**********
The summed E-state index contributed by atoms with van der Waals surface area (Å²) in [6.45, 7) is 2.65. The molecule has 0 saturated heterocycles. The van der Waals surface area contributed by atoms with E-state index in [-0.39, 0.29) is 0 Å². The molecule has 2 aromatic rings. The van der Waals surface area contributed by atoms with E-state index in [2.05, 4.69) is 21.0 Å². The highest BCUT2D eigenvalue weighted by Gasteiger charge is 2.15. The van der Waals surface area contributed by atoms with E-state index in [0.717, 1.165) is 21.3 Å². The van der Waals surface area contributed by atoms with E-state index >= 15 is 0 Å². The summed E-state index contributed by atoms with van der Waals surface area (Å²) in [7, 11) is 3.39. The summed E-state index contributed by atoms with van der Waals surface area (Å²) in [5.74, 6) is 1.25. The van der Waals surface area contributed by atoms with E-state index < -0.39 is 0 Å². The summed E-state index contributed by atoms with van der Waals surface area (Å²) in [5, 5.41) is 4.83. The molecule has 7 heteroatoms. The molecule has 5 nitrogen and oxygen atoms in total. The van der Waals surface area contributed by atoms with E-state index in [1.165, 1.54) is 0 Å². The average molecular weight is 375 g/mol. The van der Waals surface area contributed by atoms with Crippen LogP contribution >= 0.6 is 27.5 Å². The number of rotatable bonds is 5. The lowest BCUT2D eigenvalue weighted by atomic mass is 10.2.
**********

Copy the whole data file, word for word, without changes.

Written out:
The summed E-state index contributed by atoms with van der Waals surface area (Å²) in [6.45, 7) is 2.65. The molecule has 0 saturated heterocycles. The van der Waals surface area contributed by atoms with E-state index in [-0.39, 0.29) is 0 Å². The molecule has 2 aromatic rings. The van der Waals surface area contributed by atoms with E-state index in [2.05, 4.69) is 21.0 Å². The highest BCUT2D eigenvalue weighted by Gasteiger charge is 2.15. The van der Waals surface area contributed by atoms with E-state index in [0.717, 1.165) is 21.3 Å². The van der Waals surface area contributed by atoms with E-state index >= 15 is 0 Å². The summed E-state index contributed by atoms with van der Waals surface area (Å²) in [7, 11) is 3.39. The summed E-state index contributed by atoms with van der Waals surface area (Å²) in [5.74, 6) is 1.25. The van der Waals surface area contributed by atoms with E-state index < -0.39 is 0 Å². The summed E-state index contributed by atoms with van der Waals surface area (Å²) in [5, 5.41) is 4.83. The molecule has 7 heteroatoms. The molecule has 5 nitrogen and oxygen atoms in total. The van der Waals surface area contributed by atoms with E-state index in [1.165, 1.54) is 0 Å². The average molecular weight is 375 g/mol. The van der Waals surface area contributed by atoms with Crippen LogP contribution >= 0.6 is 27.5 Å². The number of rotatable bonds is 5. The lowest BCUT2D eigenvalue weighted by atomic mass is 10.2.